The human body needs iodine to make the thyroid hormone. This hormone is critically important during foetal development, infancy, and childhood, for the brain and nervous system to develop normally. Later in life, the thyroid hormone controls metabolism. Adults who don’t take in enough iodine can develop a goitre (a swelling of the thyroid gland in the neck), and the low output of thyroid hormone can lead to sluggish metabolism, poor thinking skills, infertility, thyroid cancer, and other conditions. It is thought that iodine deficiency is the most common cause of hypothyroidism worldwide.

Tiredness and weakness are common symptoms of iodine deficiency. In fact, some studies have found that nearly 80% of people with an iodine deficiency feel tired, sluggish and weak. This is because iodine is needed to make thyroid hormones and when thyroid hormone levels are low, the body can’t make as much energy as it usually does. This may cause your energy levels to plummet and leave you feeling weak. Tiredness and weakness appear to be the most common symptoms among those with low or slightly low thyroid hormone levels.

It should be noted that perchorlate, in large amounts, has the ability to interfere with with iodine uptake. Although not currently demonstrated in humans, it is anticipated that people exposed to excessive amounts of perchlorate for a long time may develop a decreased production of thyroid hormones. In addition, other naturally occurring chemicals, such as thiocyanate (in food and cigarette smoke) and nitrate (in some foods), are also known to interfere with iodine absorption.

High intakes of iodine can cause some of the same symptoms as iodine deficiency – including goitre, elevated levels of thyroid stimulating hormone, and hypothyroidism. Iodine-induced hyperthyroidism can also result from high iodine intakes, usually when iodine is taken to treat iodine deficiency. Studies have also shown that excessive iodine intakes cause thyroiditis and thyroid papillary cancer. Cases of acute iodine poisoning are rare and are usually caused by doses of many grams.

The recommended daily intake for iodine depends on age and life stage (taken from the US National Institutes of Health – Office of Dietary Supplements):
Birth to 6 months – 110 mcg*
7–12 months – 130 mcg*
1–3 years – 90 mcg
4–8 years – 90 mcg
9–13 years – 120 mcg
14–18 years – 150 mcg
19+ years – 150 mcg
Pregnancy – 220 mcg
Breastfeeding – 220 mcg

  • Adequate Intake

The World Health Organization, United Nations Children’s Fund and the International Council for the Control of Iodine Deficiency Disorders recommend a slightly higher iodine intake for pregnant women of 220-250 mcg per day.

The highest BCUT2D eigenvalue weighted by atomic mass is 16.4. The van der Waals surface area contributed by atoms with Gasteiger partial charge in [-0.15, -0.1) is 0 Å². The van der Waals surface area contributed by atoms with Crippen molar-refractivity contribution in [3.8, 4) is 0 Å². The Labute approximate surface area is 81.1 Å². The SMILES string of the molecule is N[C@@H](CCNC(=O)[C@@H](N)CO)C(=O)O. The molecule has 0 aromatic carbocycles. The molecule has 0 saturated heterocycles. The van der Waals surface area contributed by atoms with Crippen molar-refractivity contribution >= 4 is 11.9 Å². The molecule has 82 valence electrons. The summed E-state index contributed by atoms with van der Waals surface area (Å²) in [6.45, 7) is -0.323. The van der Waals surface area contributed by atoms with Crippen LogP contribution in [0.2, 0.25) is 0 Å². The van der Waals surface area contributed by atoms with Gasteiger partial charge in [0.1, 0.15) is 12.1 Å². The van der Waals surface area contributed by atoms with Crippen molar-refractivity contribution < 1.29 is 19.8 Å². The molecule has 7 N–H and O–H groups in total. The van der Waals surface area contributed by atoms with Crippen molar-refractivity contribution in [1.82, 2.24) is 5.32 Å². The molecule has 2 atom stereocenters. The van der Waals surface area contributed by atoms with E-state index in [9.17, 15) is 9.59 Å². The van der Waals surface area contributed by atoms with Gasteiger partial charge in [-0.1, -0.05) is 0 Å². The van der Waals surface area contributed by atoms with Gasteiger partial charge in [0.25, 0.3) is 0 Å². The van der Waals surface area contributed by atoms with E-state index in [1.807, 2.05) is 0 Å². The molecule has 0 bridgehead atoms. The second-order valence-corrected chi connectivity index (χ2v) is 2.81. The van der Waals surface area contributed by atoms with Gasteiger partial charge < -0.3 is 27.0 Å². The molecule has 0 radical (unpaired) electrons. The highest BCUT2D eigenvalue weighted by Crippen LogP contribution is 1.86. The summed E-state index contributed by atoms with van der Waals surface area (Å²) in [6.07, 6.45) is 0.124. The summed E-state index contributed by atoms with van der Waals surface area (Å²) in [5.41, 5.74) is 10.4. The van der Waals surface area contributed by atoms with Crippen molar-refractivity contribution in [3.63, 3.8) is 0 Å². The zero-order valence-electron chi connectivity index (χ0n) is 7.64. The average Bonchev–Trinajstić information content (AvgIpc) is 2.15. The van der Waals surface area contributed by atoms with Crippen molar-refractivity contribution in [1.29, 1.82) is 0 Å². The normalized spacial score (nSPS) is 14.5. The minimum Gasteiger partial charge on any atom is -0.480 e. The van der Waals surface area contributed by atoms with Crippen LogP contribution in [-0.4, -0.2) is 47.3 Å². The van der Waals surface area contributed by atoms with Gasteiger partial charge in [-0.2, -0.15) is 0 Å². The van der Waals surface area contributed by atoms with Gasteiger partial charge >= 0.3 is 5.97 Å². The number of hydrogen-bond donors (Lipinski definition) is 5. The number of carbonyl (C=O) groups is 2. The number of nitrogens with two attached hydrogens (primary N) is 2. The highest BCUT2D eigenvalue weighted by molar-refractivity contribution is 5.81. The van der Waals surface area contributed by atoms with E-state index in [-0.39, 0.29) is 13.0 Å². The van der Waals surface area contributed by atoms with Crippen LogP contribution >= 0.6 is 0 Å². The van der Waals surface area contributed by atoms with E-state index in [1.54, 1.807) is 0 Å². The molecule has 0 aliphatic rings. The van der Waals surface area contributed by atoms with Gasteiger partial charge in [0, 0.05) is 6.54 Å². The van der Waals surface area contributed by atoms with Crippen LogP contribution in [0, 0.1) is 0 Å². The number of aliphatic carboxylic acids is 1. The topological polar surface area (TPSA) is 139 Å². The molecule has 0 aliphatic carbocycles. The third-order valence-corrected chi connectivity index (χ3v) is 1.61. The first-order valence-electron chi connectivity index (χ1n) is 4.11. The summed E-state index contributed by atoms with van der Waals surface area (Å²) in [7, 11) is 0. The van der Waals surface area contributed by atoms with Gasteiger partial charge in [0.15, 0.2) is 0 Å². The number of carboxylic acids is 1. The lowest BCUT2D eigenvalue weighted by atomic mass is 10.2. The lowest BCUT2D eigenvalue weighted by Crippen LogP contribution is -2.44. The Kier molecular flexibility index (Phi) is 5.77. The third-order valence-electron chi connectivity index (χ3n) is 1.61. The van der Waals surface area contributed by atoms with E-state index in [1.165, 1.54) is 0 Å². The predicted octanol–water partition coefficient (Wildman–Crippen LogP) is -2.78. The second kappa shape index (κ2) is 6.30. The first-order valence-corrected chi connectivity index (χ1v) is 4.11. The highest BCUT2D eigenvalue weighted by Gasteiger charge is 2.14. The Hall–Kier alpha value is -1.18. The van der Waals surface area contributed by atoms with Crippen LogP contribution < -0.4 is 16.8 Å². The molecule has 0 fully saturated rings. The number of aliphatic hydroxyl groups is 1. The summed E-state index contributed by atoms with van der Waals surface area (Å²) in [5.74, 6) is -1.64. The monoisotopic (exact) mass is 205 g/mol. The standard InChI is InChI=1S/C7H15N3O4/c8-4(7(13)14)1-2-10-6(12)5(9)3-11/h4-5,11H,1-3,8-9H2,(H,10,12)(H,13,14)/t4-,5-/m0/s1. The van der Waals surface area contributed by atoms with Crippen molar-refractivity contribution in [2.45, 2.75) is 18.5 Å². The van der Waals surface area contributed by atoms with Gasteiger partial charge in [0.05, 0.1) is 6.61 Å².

Most foods are relatively low in iodine content. To ensure that everyone has a sufficient intake of iodine, WHO and UNICEF recommend universal salt iodization as a global strategy. Evidence suggests that in settings where universal salt iodization is not fully implemented, pregnant and lactating women and children under two years of age may not be receiving adequate amounts of iodized salt.

According to the World Health Organisation the UK is now among the top ten iodine-deficient countries worldwide.

This is because the NHS current position is that individuals should be able to get all the iodine they need by eating a varied and balanced diet and salt iodization has not been implemented. The NHS instead recommends the consumption of fish and shellfish and also states that iodine can be found in plant foods, such as cereals and grains. However, the amount of iodine in plant foods will vary depending and depends on the amount of iodine in the soil where the plants are grown. In addition, it should be noted that iodine losses can occur in cooking.

Some websites promote egg yolks as having a high concentration of iodine as iodine is frequently added to chicken feed but of course since the content of iodine in chicken feed can vary, the amount found in eggs can also vary.

Milk and dairy products are the main source of iodine for many people. Winter milk can have a higher iodine concentration than summer milk due to iodine supplements in winter feed. Research coming out of the UK has also shown that organic milk has a 35-50% lower iodine content than conventional milk.

In 2011 a survey of more than 700 teenage girls in the UK was published which found that two-thirds of teenage girls had mild-to-moderate iodine deficiency and that a small number had very low levels of iodine. This was thought to be partly due to low milk consumption.

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